Home staging can give a false impression
The South African residential home market is witnessing the advent of what in the UK and the USA are known as home stagers.
These people, says Tony Clarke, MD of Rawson Properties, provide a useful service to home sellers, especially affluent sellers, by making the home and garden look as good as possible.
They will, for example, bring in a completely different range of furniture, carpets, curtains, paintings or flower arrangements. They may even repaint and repair certain items.
This service, said Clarke, can definitely enhance the appeal of the home but buyers should beware that they are not being seduced by attractive extras which, of course, are not in fact part of the package on offer.
The obvious artificiality of the stage set may not alert the buyer to the fact that he is being given what is, in fact, a very false impression, said Clarke.
Home stagers, he warned, can hide obvious defects: by using small furniture they can make a room look big; by painting a wall they can temporarily cover and patch; by laying down rugs they can hide cracks or blemishes in the tiling; by hanging attractive curtains they can conceal faulty woodwork or rusted steel frames on windows.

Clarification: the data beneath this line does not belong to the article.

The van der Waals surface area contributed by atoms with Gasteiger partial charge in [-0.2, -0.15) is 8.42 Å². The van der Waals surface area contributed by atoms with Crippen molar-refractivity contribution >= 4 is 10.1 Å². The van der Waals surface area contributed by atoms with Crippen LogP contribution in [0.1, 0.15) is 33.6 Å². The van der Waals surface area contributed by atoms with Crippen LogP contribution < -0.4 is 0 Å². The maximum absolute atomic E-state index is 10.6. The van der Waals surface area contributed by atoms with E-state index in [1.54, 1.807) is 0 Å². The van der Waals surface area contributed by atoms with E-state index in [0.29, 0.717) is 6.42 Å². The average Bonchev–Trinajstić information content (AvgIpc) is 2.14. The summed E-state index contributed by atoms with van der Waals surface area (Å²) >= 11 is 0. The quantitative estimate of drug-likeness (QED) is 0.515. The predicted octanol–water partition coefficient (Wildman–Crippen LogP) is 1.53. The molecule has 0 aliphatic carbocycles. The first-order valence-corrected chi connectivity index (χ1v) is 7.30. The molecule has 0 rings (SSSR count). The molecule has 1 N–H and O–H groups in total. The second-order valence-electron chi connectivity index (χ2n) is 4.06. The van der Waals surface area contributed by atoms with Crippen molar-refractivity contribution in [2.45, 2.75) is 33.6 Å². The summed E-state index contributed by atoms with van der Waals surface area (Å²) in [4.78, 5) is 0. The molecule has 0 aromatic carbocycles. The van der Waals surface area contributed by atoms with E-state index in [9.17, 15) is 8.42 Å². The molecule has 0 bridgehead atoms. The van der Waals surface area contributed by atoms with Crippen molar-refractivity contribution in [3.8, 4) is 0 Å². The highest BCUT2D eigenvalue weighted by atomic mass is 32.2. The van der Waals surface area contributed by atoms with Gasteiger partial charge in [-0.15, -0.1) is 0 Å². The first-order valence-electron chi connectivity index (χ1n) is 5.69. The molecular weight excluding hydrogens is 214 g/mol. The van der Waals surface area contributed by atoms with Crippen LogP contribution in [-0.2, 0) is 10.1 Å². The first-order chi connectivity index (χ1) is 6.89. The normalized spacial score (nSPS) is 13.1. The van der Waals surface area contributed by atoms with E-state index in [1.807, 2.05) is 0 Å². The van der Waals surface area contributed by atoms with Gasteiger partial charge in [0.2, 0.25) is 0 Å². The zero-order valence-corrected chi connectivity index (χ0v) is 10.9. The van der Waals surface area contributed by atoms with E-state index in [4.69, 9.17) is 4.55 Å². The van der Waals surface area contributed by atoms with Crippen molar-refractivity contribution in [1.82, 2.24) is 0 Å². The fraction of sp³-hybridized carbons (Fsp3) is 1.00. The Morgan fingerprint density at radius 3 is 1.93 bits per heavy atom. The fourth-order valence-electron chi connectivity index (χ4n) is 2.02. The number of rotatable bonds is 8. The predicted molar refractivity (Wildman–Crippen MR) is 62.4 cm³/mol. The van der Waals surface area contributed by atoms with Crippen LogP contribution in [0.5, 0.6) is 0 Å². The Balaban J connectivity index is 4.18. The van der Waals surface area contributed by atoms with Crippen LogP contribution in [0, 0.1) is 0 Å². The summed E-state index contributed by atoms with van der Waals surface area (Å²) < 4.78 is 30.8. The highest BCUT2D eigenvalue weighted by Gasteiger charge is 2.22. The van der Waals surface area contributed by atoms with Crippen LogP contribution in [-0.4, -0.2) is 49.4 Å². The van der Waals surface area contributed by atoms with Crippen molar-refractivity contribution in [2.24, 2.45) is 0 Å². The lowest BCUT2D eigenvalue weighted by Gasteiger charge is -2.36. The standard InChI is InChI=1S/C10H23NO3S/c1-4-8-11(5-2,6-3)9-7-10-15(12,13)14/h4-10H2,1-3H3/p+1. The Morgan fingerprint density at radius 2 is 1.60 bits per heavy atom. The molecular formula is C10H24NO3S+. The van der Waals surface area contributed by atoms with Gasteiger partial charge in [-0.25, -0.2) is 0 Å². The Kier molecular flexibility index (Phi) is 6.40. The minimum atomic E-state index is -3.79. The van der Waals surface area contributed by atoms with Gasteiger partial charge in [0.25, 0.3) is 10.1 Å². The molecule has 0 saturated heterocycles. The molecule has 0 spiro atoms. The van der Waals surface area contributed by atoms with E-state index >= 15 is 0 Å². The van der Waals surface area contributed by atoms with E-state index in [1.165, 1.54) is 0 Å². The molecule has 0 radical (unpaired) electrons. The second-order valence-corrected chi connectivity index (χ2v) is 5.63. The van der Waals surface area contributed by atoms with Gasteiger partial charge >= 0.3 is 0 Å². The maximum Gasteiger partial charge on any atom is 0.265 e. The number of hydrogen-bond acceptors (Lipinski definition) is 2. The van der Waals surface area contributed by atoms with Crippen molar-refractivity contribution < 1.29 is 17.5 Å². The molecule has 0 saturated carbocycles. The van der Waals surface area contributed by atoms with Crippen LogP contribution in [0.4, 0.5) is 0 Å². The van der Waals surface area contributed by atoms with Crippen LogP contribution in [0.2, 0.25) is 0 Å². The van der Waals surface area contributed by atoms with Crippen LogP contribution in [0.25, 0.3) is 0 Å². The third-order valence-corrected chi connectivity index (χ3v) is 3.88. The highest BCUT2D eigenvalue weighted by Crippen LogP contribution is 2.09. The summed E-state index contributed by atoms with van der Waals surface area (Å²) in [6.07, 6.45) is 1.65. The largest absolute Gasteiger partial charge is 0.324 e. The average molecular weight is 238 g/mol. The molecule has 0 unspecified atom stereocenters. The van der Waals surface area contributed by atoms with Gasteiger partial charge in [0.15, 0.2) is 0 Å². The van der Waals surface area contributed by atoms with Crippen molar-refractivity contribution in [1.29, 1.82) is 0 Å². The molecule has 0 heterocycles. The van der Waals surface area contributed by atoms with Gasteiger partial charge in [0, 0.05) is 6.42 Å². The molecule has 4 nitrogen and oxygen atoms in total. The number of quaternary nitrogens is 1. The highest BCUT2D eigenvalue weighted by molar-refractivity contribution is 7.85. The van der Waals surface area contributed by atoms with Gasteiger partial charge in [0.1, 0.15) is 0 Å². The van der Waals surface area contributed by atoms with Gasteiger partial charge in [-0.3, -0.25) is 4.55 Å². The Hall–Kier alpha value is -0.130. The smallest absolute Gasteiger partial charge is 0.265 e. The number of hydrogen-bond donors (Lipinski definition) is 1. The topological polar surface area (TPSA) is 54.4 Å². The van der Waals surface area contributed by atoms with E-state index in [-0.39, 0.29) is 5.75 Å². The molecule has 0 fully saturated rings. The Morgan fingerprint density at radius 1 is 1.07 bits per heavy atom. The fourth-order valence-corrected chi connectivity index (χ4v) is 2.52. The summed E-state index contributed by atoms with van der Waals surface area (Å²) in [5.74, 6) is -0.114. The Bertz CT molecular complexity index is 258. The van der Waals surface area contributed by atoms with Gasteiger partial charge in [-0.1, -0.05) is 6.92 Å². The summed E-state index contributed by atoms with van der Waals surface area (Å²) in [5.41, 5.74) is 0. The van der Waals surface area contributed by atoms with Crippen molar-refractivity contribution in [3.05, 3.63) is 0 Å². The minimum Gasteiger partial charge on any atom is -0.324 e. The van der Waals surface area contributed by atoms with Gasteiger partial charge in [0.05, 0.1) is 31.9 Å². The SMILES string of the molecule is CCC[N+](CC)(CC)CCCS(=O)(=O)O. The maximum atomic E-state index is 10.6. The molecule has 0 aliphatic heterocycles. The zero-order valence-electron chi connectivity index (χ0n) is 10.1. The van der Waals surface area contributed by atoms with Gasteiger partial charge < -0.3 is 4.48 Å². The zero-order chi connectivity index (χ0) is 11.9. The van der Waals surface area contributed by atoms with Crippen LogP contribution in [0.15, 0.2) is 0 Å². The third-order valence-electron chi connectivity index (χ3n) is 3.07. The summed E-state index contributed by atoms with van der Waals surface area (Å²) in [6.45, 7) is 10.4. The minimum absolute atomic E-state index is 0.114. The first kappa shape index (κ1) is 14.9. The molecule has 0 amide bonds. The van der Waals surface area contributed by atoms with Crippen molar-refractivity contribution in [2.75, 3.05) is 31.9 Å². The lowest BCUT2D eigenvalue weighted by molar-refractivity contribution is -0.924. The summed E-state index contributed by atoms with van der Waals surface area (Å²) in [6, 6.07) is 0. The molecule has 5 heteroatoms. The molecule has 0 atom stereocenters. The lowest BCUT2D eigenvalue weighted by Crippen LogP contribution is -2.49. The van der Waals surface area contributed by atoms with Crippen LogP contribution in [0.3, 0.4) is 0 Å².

The buyer, said Clarke, has to make himself visualise the home in its raw, unfurnished state. He has to eliminate from the recipe these props and any features which are not permanent.
Experience, said Clarke, has shown that once the staging is removed the buyer can be dismayed and regret his purchase decision.
Caveat emptor led the buyer beware. A clever staging can do so much for a home that its true value is hidden, said Clarke.
Article by: www.rawsonproperties.com